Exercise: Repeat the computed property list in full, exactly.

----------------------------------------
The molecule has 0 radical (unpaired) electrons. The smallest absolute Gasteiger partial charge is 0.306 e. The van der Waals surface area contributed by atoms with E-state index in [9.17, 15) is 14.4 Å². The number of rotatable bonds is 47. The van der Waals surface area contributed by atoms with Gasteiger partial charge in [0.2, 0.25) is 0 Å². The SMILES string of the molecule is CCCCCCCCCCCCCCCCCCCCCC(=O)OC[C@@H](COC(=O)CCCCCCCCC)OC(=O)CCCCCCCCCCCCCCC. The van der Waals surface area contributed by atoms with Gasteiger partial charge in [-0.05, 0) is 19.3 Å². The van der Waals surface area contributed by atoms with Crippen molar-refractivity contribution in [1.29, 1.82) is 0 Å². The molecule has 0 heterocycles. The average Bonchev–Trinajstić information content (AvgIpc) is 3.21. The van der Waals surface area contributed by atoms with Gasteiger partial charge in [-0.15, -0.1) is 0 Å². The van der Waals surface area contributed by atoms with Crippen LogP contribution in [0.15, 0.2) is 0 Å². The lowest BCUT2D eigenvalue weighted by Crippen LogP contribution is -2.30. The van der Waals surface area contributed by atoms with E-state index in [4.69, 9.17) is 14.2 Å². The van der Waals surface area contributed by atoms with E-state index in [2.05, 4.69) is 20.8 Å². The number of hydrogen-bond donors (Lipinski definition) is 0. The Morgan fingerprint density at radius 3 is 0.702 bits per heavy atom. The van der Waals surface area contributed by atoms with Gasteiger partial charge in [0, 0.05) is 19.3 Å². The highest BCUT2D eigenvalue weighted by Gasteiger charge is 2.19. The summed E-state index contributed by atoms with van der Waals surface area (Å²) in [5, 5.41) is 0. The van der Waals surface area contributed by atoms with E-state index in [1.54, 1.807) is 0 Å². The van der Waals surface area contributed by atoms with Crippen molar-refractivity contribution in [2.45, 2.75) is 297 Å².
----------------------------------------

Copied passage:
The molecule has 0 radical (unpaired) electrons. The smallest absolute Gasteiger partial charge is 0.306 e. The van der Waals surface area contributed by atoms with E-state index in [9.17, 15) is 14.4 Å². The number of rotatable bonds is 47. The van der Waals surface area contributed by atoms with Gasteiger partial charge in [0.2, 0.25) is 0 Å². The SMILES string of the molecule is CCCCCCCCCCCCCCCCCCCCCC(=O)OC[C@@H](COC(=O)CCCCCCCCC)OC(=O)CCCCCCCCCCCCCCC. The van der Waals surface area contributed by atoms with Gasteiger partial charge in [-0.05, 0) is 19.3 Å². The van der Waals surface area contributed by atoms with Crippen molar-refractivity contribution in [1.29, 1.82) is 0 Å². The molecule has 0 heterocycles. The average Bonchev–Trinajstić information content (AvgIpc) is 3.21. The van der Waals surface area contributed by atoms with Gasteiger partial charge in [-0.15, -0.1) is 0 Å². The van der Waals surface area contributed by atoms with Crippen LogP contribution in [0.15, 0.2) is 0 Å². The lowest BCUT2D eigenvalue weighted by Crippen LogP contribution is -2.30. The van der Waals surface area contributed by atoms with E-state index in [4.69, 9.17) is 14.2 Å². The van der Waals surface area contributed by atoms with E-state index in [2.05, 4.69) is 20.8 Å². The number of hydrogen-bond donors (Lipinski definition) is 0. The Morgan fingerprint density at radius 3 is 0.702 bits per heavy atom. The van der Waals surface area contributed by atoms with Gasteiger partial charge in [0, 0.05) is 19.3 Å². The highest BCUT2D eigenvalue weighted by Gasteiger charge is 2.19. The summed E-state index contributed by atoms with van der Waals surface area (Å²) in [5, 5.41) is 0. The van der Waals surface area contributed by atoms with E-state index in [1.54, 1.807) is 0 Å². The van der Waals surface area contributed by atoms with Crippen molar-refractivity contribution in [2.45, 2.75) is 297 Å².